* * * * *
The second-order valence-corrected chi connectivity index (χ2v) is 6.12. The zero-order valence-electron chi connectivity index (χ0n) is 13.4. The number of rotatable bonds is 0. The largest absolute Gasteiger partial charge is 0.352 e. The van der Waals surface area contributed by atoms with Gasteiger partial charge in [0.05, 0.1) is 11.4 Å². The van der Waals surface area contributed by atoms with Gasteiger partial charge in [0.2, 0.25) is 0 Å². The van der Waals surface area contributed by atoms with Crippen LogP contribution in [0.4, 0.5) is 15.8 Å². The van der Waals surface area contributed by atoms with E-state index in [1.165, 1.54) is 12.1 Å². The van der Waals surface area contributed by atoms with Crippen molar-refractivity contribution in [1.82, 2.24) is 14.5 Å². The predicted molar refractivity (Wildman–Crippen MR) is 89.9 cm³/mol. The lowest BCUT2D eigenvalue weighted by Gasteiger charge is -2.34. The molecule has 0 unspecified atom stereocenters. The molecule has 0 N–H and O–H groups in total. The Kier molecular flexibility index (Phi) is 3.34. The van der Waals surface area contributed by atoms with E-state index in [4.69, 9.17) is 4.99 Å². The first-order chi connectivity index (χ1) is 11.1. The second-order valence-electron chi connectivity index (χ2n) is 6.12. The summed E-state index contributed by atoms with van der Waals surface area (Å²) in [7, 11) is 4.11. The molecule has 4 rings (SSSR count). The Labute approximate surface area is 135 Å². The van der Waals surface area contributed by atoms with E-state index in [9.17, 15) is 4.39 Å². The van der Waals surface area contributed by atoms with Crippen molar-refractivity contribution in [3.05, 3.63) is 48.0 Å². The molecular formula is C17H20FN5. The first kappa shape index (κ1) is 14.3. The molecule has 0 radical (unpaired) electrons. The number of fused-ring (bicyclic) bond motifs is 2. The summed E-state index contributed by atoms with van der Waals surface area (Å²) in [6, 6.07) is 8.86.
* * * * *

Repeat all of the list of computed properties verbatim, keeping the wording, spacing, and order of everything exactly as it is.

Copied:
The second-order valence-corrected chi connectivity index (χ2v) is 6.12. The zero-order valence-electron chi connectivity index (χ0n) is 13.4. The number of rotatable bonds is 0. The largest absolute Gasteiger partial charge is 0.352 e. The van der Waals surface area contributed by atoms with Gasteiger partial charge in [0.05, 0.1) is 11.4 Å². The van der Waals surface area contributed by atoms with Gasteiger partial charge in [0.2, 0.25) is 0 Å². The van der Waals surface area contributed by atoms with Crippen LogP contribution in [0.4, 0.5) is 15.8 Å². The van der Waals surface area contributed by atoms with E-state index in [1.165, 1.54) is 12.1 Å². The van der Waals surface area contributed by atoms with Crippen molar-refractivity contribution in [1.82, 2.24) is 14.5 Å². The predicted molar refractivity (Wildman–Crippen MR) is 89.9 cm³/mol. The lowest BCUT2D eigenvalue weighted by Gasteiger charge is -2.34. The molecule has 0 unspecified atom stereocenters. The molecule has 0 N–H and O–H groups in total. The Kier molecular flexibility index (Phi) is 3.34. The van der Waals surface area contributed by atoms with E-state index in [4.69, 9.17) is 4.99 Å². The first-order chi connectivity index (χ1) is 11.1. The second-order valence-electron chi connectivity index (χ2n) is 6.12. The summed E-state index contributed by atoms with van der Waals surface area (Å²) in [7, 11) is 4.11. The molecule has 4 rings (SSSR count). The Labute approximate surface area is 135 Å². The van der Waals surface area contributed by atoms with E-state index in [9.17, 15) is 4.39 Å². The van der Waals surface area contributed by atoms with Crippen molar-refractivity contribution in [3.05, 3.63) is 48.0 Å². The molecular formula is C17H20FN5. The first kappa shape index (κ1) is 14.3. The molecule has 0 radical (unpaired) electrons. The number of fused-ring (bicyclic) bond motifs is 2. The summed E-state index contributed by atoms with van der Waals surface area (Å²) in [6, 6.07) is 8.86.